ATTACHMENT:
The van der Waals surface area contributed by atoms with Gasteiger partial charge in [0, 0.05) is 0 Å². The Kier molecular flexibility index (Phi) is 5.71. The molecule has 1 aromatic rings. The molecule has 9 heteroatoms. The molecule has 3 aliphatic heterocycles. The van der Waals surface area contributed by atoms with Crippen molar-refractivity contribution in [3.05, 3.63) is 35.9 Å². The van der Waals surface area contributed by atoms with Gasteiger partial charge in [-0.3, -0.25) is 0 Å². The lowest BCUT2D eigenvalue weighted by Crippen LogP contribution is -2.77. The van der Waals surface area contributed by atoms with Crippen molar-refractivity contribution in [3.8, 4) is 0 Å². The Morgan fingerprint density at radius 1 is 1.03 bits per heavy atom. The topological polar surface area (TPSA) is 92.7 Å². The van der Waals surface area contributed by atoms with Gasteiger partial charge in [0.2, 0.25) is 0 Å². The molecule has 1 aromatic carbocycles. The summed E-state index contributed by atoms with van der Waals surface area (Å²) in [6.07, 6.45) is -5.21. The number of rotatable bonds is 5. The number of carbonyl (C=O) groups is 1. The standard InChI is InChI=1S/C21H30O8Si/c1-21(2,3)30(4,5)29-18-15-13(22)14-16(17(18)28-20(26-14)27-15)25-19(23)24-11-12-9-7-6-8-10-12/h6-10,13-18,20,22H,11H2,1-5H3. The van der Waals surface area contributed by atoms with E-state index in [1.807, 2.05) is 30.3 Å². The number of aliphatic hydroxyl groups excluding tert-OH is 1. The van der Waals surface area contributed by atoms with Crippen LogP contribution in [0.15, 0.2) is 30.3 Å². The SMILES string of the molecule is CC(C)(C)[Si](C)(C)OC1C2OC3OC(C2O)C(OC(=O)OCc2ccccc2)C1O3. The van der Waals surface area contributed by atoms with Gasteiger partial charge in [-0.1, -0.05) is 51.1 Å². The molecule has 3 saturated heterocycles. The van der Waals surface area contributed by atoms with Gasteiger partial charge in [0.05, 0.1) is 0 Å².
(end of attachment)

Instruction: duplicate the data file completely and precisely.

The van der Waals surface area contributed by atoms with Gasteiger partial charge in [0, 0.05) is 0 Å². The Kier molecular flexibility index (Phi) is 5.71. The molecule has 1 aromatic rings. The molecule has 9 heteroatoms. The molecule has 3 aliphatic heterocycles. The van der Waals surface area contributed by atoms with Crippen molar-refractivity contribution in [3.05, 3.63) is 35.9 Å². The van der Waals surface area contributed by atoms with Gasteiger partial charge in [-0.3, -0.25) is 0 Å². The lowest BCUT2D eigenvalue weighted by Crippen LogP contribution is -2.77. The van der Waals surface area contributed by atoms with Crippen molar-refractivity contribution in [3.8, 4) is 0 Å². The Morgan fingerprint density at radius 1 is 1.03 bits per heavy atom. The topological polar surface area (TPSA) is 92.7 Å². The van der Waals surface area contributed by atoms with Gasteiger partial charge in [0.2, 0.25) is 0 Å². The molecule has 1 aromatic carbocycles. The summed E-state index contributed by atoms with van der Waals surface area (Å²) in [6.07, 6.45) is -5.21. The number of rotatable bonds is 5. The number of carbonyl (C=O) groups is 1. The standard InChI is InChI=1S/C21H30O8Si/c1-21(2,3)30(4,5)29-18-15-13(22)14-16(17(18)28-20(26-14)27-15)25-19(23)24-11-12-9-7-6-8-10-12/h6-10,13-18,20,22H,11H2,1-5H3. The van der Waals surface area contributed by atoms with E-state index in [1.807, 2.05) is 30.3 Å². The number of aliphatic hydroxyl groups excluding tert-OH is 1. The van der Waals surface area contributed by atoms with Crippen LogP contribution in [0.15, 0.2) is 30.3 Å². The SMILES string of the molecule is CC(C)(C)[Si](C)(C)OC1C2OC3OC(C2O)C(OC(=O)OCc2ccccc2)C1O3. The van der Waals surface area contributed by atoms with Gasteiger partial charge in [-0.1, -0.05) is 51.1 Å². The molecule has 3 saturated heterocycles. The van der Waals surface area contributed by atoms with Gasteiger partial charge in [0.05, 0.1) is 0 Å².